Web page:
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Dili Diocese grows, helps Timor-Leste progress

Katharina R. Lestari, Dili - UCAN - Thu, Nov 9th 2017
Bishop Virgilio do Carmo da Silva of Dili head the diocese that serves over a half-million Catholics. (Photo by Thomas Ora)

Salesian Bishop Virgilio do Carmo da Silva of Dili in Timor-Leste sees potential for a fourth diocese as the number of Catholics grows on the island nation.
Established in 1940, Dili Diocese has 28 parishes with 585,958 Catholics.
Timor-Leste is Asia’s most Catholic country. With a population of 1.3 million, 97 percent — or about 1.26 million — are Catholics.
Dili serves six districts, while another two dioceses — Baucau and Maliana — serve four and three districts, respectively.
Bishop Virgilio, 49, suggested a possible time frame for a new diocese of four to five years.
This was because some parts of his existing diocese required further development.
Pope Francis appointed him as the new bishop of Dili on Jan. 30, 2016, after the post was vacant for about a year following the resignation of the late Bishop Alberto Ricardo da Silva.
Growing number of seminarians
Dili Diocese has only one minor and one major seminary, the latter run together with Baucau and Maliana dioceses.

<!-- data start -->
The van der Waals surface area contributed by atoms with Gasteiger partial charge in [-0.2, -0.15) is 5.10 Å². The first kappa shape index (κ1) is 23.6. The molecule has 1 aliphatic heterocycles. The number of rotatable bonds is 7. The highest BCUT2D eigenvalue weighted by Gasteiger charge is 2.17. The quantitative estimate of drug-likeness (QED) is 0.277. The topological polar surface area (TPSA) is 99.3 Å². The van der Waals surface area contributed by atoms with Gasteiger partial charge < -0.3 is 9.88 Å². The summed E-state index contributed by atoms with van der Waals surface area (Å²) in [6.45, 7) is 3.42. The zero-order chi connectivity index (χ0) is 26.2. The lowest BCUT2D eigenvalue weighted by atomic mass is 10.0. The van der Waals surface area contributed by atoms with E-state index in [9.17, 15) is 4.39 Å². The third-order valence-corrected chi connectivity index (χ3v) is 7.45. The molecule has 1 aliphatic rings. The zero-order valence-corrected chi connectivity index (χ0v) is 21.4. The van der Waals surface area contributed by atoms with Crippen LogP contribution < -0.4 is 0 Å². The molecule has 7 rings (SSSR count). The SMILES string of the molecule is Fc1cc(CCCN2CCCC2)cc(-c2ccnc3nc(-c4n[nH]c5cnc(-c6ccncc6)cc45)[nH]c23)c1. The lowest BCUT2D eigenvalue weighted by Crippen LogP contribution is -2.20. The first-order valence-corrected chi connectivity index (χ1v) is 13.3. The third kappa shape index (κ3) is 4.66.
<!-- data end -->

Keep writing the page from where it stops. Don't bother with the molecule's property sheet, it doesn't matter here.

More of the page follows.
However, the number of seminarians has continued to grow, with three or four new ordinations each year.
Our Lady of Fatima Minor Seminary, which was established in 1936, currently has 254 students, slightly up from 250 in 2016. 
"We have 120 seminarians in the major seminary from all three dioceses," says Bishop Virgilio.
In 2015, Dili Diocese had 149 priests, 646 religious men and women, and 90 seminarians. 
"The level of priestly perseverance is high, too," Bishop Virgilio said.
Still, a number of seminarians had left their studies and ended up working for government institutions and non-governmental organizations.
"Maybe the reason is the screening process itself," he says.
Building good relations with the government
Dili Diocese has sought good relations with the government.
The government had recognized the Catholic Church as a civil society group, said Bishop Virgilio, who studied philosophy and theology in Manila, the Philippines, which also has a Catholic majority.
The Catholic Church stood up against brutal occupation after the Indonesian military invaded in 1975 when longtime Portuguese colonial rule ended.
"The Church suffered with the people, struggled with them, journeyed with them, identified itself with them," Bishop Virgilio said.
"So, they felt more like being part of the Catholic Church."
Formerly known as East Timor, it gained independence from Indonesia in 2002 following a 1999 United Nations-backed referendum. It was then renamed Timor-Leste.
"Now the government recognizes the Catholic Church as its partner in serving the people for development," Bishop Virgilio said.
At times of political tension, political leaders listen to the voice of the Church, he added.
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